We managed 56 miles on the day, but it felt like a bit more. That left another 56 to wrap things up the next day.

Day 3: Hoodoo Cabin to the Finish

1940 kit cabin. Not too shabby.

Glad we were able to experience a night here.
Neither one of us slept particularly well, Evan because his pad kept going flat and I couldn't shut my mind off for the longest time for some reason. I often find when I can't sleep, if I can just lay there with my eyes closed I get good rest. It works for me.

Photogenic morning clouds over the well.

Breakfast!! Photo by Evan.

Not sure what this base structure is. I thought it was a grave until I had a closer look.

A bag of charcoal ready for use.

The kitchen looked the part, but wasn't functional. Worked great for us though.

It was nice to add some chili powder to my dinner.

Roomy interior.

Travel books from every state too.

Some artwork as well.

Just for show.

Climbing the short hill away from the cabin & well.

Less than a mile up the route we started the shortcut option on great roads.

Looks like a climb is coming. Photo by Evan.

A little bit of chunk for a couple of miles, but rideable.

Mmmm, rocks. Photo by Evan.

I didn't expect to ride the whole thing, only needed one quick stop. Photo by Evan.

Evan making his way up Red Rock Pass.

This one actually felt like a pass, nice views off the backside.

Some campers we had passed a short ways back.
We were taking a quick break at the pass, shedding layers, etc. The driver of the Tacoma stopped and asked if we needed water. We said we were fine as the next water source was only a few more miles. He insisted since they were heading home and had all this extra RO water. We opted to accept his offer and loaded up. We now had enough to finish the ride. It's really cool to see how many people want to help you when riding in the backcountry.

Thanks for the water!! Photo by Evan.

A real downhill!!

The initial descent off Red Rock Pass was super fun.

So far, we were loving the shortcut option. The riding was generally fast and the scenery was on point.

Photo by Evan.

Random roadside bulldozer.

Our intended water source: Craven Well.
Really glad we didn't have to filter water here. The water itself looked fine, but it was not only loaded with dead bees, but it was borderline swarming with live ones!! And we're outta here. Thanks again Tacoma guy!!
Entering the flatlands. Photo by Evan.

Exiting the mountains, the route flattened out, but was still fast riding.

The signage was a bit better on this side of the refuge.

We removed a few torn off SXS flags that were snarled in the roadside cacti. Photo by Evan.

We made the turn west here and picked up a slight tailwind.

Kofa cabin. Glad we didn't make it here for camp as it was occupied by a group of motos from Cali.
Plus, it's more or less right on a main road. The few minutes we were there talking with the group a couple other small groups showed up to check the place out. 

One guy we were chatting with was from Prescott, AZ. He was telling us how one of his moto buds got off his line the previous day and clipped a boulder breaking his foot. It took a few hours, but his friend was airlifted out. We had heard a helicopter the night before, must've been the one. He also mentioned how he mountain biked a lot in Prescott and asked if we knew of Kurt. Small world.

After getting home and relaying the story to Kurt, he did some asking around and found out the guy with the broken foot was someone I knew, Michael. Dang. Small world indeed. Get well soon!!

Only 1/3 of Kofa Cabin is open for use. Again, happy we ended up at Hoodoo Cabin.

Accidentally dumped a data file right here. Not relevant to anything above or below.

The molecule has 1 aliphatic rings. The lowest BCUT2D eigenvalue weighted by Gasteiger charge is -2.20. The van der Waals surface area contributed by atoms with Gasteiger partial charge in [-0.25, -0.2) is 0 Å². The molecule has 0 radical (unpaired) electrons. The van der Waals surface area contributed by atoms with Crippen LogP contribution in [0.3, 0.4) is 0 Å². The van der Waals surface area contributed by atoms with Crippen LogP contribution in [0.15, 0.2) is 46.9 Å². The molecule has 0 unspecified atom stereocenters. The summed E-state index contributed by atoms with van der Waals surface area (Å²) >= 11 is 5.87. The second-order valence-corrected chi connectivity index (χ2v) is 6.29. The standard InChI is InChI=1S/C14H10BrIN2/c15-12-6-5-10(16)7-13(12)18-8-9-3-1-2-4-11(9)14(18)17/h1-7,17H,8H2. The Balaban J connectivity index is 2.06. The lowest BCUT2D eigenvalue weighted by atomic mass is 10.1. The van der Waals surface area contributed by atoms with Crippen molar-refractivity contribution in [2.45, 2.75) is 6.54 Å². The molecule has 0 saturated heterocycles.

This hill was a pile of lava rock.

Back in the rolling hills.

The road junctions were signed very well. We turned south here for the final climb.

Once again, a nice grade made the climb go by quickly.

Top of the climb, all downhill from here...

Evan topping out.

We'd ride out to the far valley.

I road ahead of Evan, then stopped to get an action photo, but tripped over my bike!! Thought this made a neat pic while sitting on the ground. Ha!

Evan's view.

Big action shot.

Finally on the downhill after a few false summits.

Another old USGS survey marker.

Leaving the Kofa Mtns.

Back on the gas line rd. from day 1. This time it felt like a slog.
This stretch was about 6 miles long, but felt like 10. Slightly uphill and enough small dips with soft sand to be a little annoying. I was really glad to reach the turnoff, knowing the car wasn't too far away.

Oooo...aaahhhh. Photo by Evan.

Good sized nest in there. Photo by Evan.

Not the gas line rd.!! Photo by Evan.

I was holding out hope to have enough daylight to check out Palm Canyon since we skipped it on day 1. As I got closer to the car the sun was sinking fast. I only had about 30 minutes before sunset and it was at least a 4 mile ride up to the trailhead, then a hike followed. Maybe I could just drive there quick and do the hike?? By the time I reached the car I didn't think I'd have enough time to see it. I did recall us missing the Spiral Labyrinth on day 1. It was really close to the car and Google satellite maps verified this.

Spiral Labyrinth in golden hour. Glad I checked this out.
Evan rolled in a few minutes later and I told him to go check it out before the sun set. He did and I sat back and enjoyed the show.

Another crappy Arizona sunset. Do these ever get old? No.

Done. Beer me. Photo by Evan.

Strava link. Stralizer app.


I opted to hit the road since I wasn't too tired and could be home at a reasonable hour. Palm Canyon will have to wait until the next visit and there will be one. This was such a cool area to ride through and the riding wasn't difficult at all. No Bighorn Sheep sightings, bummer!! In fact, we didn't see much wildlife at all, maybe two birds.

That's another adventure in the books with Evan, we've done some really cool rides over the years. I think I'm due for another SoCal tour with him. Evan stuck around for another day and did hike up Palm Canyon. He also took his moto out on a scouting ride on a different dirt road and confirmed we rode the correct route!!